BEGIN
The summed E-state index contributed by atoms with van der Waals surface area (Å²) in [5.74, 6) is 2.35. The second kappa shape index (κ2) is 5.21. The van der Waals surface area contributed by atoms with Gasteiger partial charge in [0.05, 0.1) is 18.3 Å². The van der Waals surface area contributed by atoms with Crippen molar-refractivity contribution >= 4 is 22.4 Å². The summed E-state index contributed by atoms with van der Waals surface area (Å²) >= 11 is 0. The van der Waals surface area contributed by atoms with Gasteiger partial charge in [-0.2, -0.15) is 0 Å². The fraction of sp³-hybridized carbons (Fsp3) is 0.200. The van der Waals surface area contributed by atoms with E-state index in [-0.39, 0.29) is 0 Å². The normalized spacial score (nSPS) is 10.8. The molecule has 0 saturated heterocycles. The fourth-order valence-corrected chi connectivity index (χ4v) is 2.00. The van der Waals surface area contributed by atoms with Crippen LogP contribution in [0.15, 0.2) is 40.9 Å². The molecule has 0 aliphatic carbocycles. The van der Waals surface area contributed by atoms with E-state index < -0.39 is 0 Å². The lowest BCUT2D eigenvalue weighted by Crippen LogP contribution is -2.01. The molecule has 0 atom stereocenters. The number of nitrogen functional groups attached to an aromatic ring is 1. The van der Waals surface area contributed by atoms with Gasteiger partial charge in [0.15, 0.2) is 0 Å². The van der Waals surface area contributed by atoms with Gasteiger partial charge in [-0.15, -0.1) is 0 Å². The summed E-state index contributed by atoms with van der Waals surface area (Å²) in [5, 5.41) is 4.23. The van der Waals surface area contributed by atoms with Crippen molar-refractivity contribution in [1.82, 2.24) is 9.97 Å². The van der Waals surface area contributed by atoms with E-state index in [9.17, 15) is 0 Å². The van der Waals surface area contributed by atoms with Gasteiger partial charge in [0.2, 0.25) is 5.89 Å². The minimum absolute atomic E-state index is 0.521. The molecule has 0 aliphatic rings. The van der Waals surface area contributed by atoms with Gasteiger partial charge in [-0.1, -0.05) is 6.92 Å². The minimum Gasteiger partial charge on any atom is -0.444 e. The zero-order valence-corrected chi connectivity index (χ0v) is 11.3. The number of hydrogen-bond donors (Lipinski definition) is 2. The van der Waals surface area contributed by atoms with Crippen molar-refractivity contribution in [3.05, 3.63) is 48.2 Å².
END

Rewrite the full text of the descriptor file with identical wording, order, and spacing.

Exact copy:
The summed E-state index contributed by atoms with van der Waals surface area (Å²) in [5.74, 6) is 2.35. The second kappa shape index (κ2) is 5.21. The van der Waals surface area contributed by atoms with Gasteiger partial charge in [0.05, 0.1) is 18.3 Å². The van der Waals surface area contributed by atoms with Crippen molar-refractivity contribution >= 4 is 22.4 Å². The summed E-state index contributed by atoms with van der Waals surface area (Å²) >= 11 is 0. The van der Waals surface area contributed by atoms with Gasteiger partial charge in [-0.2, -0.15) is 0 Å². The fraction of sp³-hybridized carbons (Fsp3) is 0.200. The van der Waals surface area contributed by atoms with E-state index in [-0.39, 0.29) is 0 Å². The normalized spacial score (nSPS) is 10.8. The molecule has 0 saturated heterocycles. The fourth-order valence-corrected chi connectivity index (χ4v) is 2.00. The van der Waals surface area contributed by atoms with Crippen LogP contribution in [0.15, 0.2) is 40.9 Å². The molecule has 0 aliphatic carbocycles. The van der Waals surface area contributed by atoms with E-state index < -0.39 is 0 Å². The lowest BCUT2D eigenvalue weighted by Crippen LogP contribution is -2.01. The molecule has 0 atom stereocenters. The number of nitrogen functional groups attached to an aromatic ring is 1. The van der Waals surface area contributed by atoms with Gasteiger partial charge in [0.15, 0.2) is 0 Å². The van der Waals surface area contributed by atoms with Gasteiger partial charge in [-0.15, -0.1) is 0 Å². The summed E-state index contributed by atoms with van der Waals surface area (Å²) in [5, 5.41) is 4.23. The van der Waals surface area contributed by atoms with Crippen molar-refractivity contribution in [1.82, 2.24) is 9.97 Å². The van der Waals surface area contributed by atoms with E-state index in [9.17, 15) is 0 Å². The van der Waals surface area contributed by atoms with Gasteiger partial charge in [0.2, 0.25) is 5.89 Å². The minimum absolute atomic E-state index is 0.521. The molecule has 0 aliphatic rings. The van der Waals surface area contributed by atoms with Gasteiger partial charge in [-0.1, -0.05) is 6.92 Å². The minimum Gasteiger partial charge on any atom is -0.444 e. The zero-order valence-corrected chi connectivity index (χ0v) is 11.3. The number of hydrogen-bond donors (Lipinski definition) is 2. The van der Waals surface area contributed by atoms with Crippen molar-refractivity contribution in [3.05, 3.63) is 48.2 Å².